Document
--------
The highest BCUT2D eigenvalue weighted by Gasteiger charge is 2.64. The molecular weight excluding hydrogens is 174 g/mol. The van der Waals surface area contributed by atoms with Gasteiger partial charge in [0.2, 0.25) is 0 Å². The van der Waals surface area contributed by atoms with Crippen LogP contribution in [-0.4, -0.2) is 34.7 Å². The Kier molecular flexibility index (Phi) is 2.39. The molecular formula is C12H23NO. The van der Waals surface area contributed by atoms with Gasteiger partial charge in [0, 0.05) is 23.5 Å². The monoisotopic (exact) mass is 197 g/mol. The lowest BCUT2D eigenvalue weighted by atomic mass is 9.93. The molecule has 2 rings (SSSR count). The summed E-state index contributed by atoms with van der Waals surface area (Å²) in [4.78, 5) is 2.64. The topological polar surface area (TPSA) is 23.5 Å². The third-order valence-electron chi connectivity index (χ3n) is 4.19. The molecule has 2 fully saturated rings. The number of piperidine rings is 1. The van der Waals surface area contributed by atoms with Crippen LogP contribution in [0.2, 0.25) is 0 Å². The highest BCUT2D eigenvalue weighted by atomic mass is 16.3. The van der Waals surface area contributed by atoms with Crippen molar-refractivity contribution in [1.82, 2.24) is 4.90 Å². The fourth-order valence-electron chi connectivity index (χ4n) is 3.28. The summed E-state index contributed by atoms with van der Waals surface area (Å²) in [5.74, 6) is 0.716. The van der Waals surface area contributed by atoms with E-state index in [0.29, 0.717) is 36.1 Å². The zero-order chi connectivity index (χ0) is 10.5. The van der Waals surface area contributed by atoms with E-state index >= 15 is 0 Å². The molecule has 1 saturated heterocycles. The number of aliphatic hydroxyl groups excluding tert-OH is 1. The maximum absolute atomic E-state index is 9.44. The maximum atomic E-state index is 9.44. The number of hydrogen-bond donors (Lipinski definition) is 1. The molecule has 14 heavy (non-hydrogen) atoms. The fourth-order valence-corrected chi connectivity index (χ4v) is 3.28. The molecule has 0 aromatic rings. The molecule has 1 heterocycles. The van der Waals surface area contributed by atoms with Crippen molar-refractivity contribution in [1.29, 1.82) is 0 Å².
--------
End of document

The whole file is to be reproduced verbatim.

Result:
The highest BCUT2D eigenvalue weighted by Gasteiger charge is 2.64. The molecular weight excluding hydrogens is 174 g/mol. The van der Waals surface area contributed by atoms with Gasteiger partial charge in [0.2, 0.25) is 0 Å². The van der Waals surface area contributed by atoms with Crippen LogP contribution in [-0.4, -0.2) is 34.7 Å². The Kier molecular flexibility index (Phi) is 2.39. The molecular formula is C12H23NO. The van der Waals surface area contributed by atoms with Gasteiger partial charge in [0, 0.05) is 23.5 Å². The monoisotopic (exact) mass is 197 g/mol. The lowest BCUT2D eigenvalue weighted by atomic mass is 9.93. The molecule has 2 rings (SSSR count). The summed E-state index contributed by atoms with van der Waals surface area (Å²) in [4.78, 5) is 2.64. The topological polar surface area (TPSA) is 23.5 Å². The third-order valence-electron chi connectivity index (χ3n) is 4.19. The molecule has 2 fully saturated rings. The number of piperidine rings is 1. The van der Waals surface area contributed by atoms with Crippen LogP contribution in [0.2, 0.25) is 0 Å². The highest BCUT2D eigenvalue weighted by atomic mass is 16.3. The van der Waals surface area contributed by atoms with Crippen molar-refractivity contribution in [1.82, 2.24) is 4.90 Å². The fourth-order valence-electron chi connectivity index (χ4n) is 3.28. The summed E-state index contributed by atoms with van der Waals surface area (Å²) in [5.74, 6) is 0.716. The van der Waals surface area contributed by atoms with E-state index in [0.29, 0.717) is 36.1 Å². The zero-order chi connectivity index (χ0) is 10.5. The van der Waals surface area contributed by atoms with E-state index >= 15 is 0 Å². The molecule has 1 saturated heterocycles. The number of aliphatic hydroxyl groups excluding tert-OH is 1. The maximum absolute atomic E-state index is 9.44. The maximum atomic E-state index is 9.44. The number of hydrogen-bond donors (Lipinski definition) is 1. The molecule has 14 heavy (non-hydrogen) atoms. The fourth-order valence-corrected chi connectivity index (χ4v) is 3.28. The molecule has 0 aromatic rings. The molecule has 1 heterocycles. The van der Waals surface area contributed by atoms with Crippen molar-refractivity contribution in [1.29, 1.82) is 0 Å².